Function get_weight( p_item_id number, p_organization_id number) is
select attribute5 - DFF that stores weight
where inventory_item_id = p_item_id
and organization_id = p_organization_id
when others then
Step 2: Create a pricing attribute called weight (datatype: Number)
Navigation: Pricing Manager > Setup > Attribute Management > Contexts and Attribute
Step 3: Setup Attribute Mapping for this pricing attribute
Navigation: Pricing Manager > Setup > Attribute Management > Attribute Linking and Mapping > (B) Link Attributes
Attribute Mapping Method: Attribute Mapped
User Source Type: PL/SQL API
User Value String: pkg_name.get_weight(okc_price_pub.g_contract_info.inventory_item_id, okc_price_pub.g_contract_info.inv_org_id)
Step 4: Run ‘Build Attribute Mapping Rule’ concurrent program
Navigation: Pricing Manager > Setup > Atrribute Management > Attribute Linking and Mapping > Tools Menu
Step 5: Create Formula that uses weight to calculate price
Navigation: Pricing Manager > Pricing Formulas > Formula Setup
One of the formula line will be this newly created pricing attribute. Now the actual formula will depend on the exact requirement for calculation. For example, the formula for the example you have given can be:
Price = WT_FACTOR
Where WT_FACTOR is “Factor List” which is defined as follows:
WT_FACTOR = 1000 if weight price attribute is between 0 and 5000
WT_FACTOR = 1500 if weight price attribute is between 5001 and 9999
WT_FACTOR = 2000 if weight price attribute is between 10000 and 99999999
A new Factor List can be created from the formula form by clicking the factor button at the bottom right corner. The formula is so versatile that you can implement it in many ways. The following formula would give the same result:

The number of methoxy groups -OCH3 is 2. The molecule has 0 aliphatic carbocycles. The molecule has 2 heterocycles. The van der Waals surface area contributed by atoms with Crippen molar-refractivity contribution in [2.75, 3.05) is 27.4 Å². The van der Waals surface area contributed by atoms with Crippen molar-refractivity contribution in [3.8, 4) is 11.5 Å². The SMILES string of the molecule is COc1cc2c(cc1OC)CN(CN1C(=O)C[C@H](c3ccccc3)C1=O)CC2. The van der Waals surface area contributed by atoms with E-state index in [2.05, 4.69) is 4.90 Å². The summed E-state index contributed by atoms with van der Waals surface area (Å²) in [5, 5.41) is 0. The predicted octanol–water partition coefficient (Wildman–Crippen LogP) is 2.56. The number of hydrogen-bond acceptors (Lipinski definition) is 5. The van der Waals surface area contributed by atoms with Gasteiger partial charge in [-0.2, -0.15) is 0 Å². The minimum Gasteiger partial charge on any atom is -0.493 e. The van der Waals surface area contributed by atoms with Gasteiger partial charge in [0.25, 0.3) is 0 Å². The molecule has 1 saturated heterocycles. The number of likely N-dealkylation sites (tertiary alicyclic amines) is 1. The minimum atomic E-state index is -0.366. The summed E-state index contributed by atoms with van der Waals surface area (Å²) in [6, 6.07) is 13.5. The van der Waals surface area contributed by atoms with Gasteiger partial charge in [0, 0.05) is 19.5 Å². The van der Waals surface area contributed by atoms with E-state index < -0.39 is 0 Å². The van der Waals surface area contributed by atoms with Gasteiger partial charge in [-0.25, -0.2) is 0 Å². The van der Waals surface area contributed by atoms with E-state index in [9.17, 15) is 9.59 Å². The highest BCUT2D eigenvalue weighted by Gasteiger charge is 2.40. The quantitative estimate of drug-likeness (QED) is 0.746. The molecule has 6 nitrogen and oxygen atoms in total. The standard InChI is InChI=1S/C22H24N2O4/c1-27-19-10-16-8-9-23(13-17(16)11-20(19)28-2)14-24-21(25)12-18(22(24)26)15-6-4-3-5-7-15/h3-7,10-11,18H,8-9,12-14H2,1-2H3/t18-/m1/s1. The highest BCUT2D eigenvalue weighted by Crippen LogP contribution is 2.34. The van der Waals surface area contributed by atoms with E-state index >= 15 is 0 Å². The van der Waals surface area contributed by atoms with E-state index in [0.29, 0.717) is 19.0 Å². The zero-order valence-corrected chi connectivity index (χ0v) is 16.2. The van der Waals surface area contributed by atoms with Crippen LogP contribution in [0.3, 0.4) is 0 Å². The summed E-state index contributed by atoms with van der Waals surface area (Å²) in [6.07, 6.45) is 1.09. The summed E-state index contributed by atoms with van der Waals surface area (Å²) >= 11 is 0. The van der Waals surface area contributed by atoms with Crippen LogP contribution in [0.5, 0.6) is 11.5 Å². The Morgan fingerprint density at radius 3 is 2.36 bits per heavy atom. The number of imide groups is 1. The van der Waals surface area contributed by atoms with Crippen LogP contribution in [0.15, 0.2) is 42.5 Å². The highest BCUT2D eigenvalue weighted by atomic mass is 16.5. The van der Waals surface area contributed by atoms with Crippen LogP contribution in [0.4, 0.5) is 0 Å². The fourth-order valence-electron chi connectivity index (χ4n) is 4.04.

Price = WT_FACTOR * 500
Where WT_FACTOR is “Factor List” which is defined as follows:
WT_FACTOR = 2 if weight price attr is between 0 and 5000
WT_FACTOR = 3 if weight price attr is between 5001 and 9999
WT_FACTOR = 4 if weight price attr is between 10000 and 99999999
Step 6: Associate the formula with the item
This association can be in Price List or Modifier depending on the scenario. If this is only used in contract and always priced this way then you can tie this in the price list itself. If it needs more context sensitive treatment then you may have to use a modifier and use the formula in the modifier.
Step 7: Attach this price list to the contract
Attribute Mapping provide provides a logical and highly flexible setup framework that can be used to model even the most complex pricing scenario. GET_CUSTOM_PRICE() is another way of implementing fully customized pricing rules based on SQL query. I will show the use of it in my next post. Metalink contains a very well-written white Paper (1.44MB) that explains the use of this functionality.
e-mail this article • Industries •Manufacturing •Modules •Advanced Pricing •Contracts •Order Management • (0) Comments • Bookmark this to del.icio.us • Permalink
Wednesday, July 21, 2004
New Oracle Tutor, OPM, Order Management and Logistics Author
This post contains details of a new author that has joined OracleAppsBlog who has experience in the areas of Oracle Tutor, Process Manufacturing, Order Management and Logistics
Chris Killington - a technical writer and consultant who works directly for companies implementing Oracle 11i Tutor, as well as a Tutor Trainer/Consultant/Technical Writer for Oracle Corporation (when required) - has joined OracleAppsBlog as an author. He has worked in the Process Manufacturing, Airline and Education industries using the Tutor methodology to identify business processes, documenting them in the Tutor format, creating student guides, building online document repositories and conducting end user training. Chris has also worked as an OPM4.10.10 Order Management and Logistics consultant in Malaysia, and Order Management Consultant in China.
His Tutor experience spans 5 years. In this time Chris has implemented Tutor in Australia, New Zealand, China and Malaysia and has used the courseware output, from these implementations, to ‘speed up’ the learning curve for implementation teams in Europe and the United states.
I wanted to welcome Chris to the Blog and introduce him to all the other members. It’s not often you come across someone with experience in Oracle Tutor and I am sure his contributions in this area will be very useful to readers.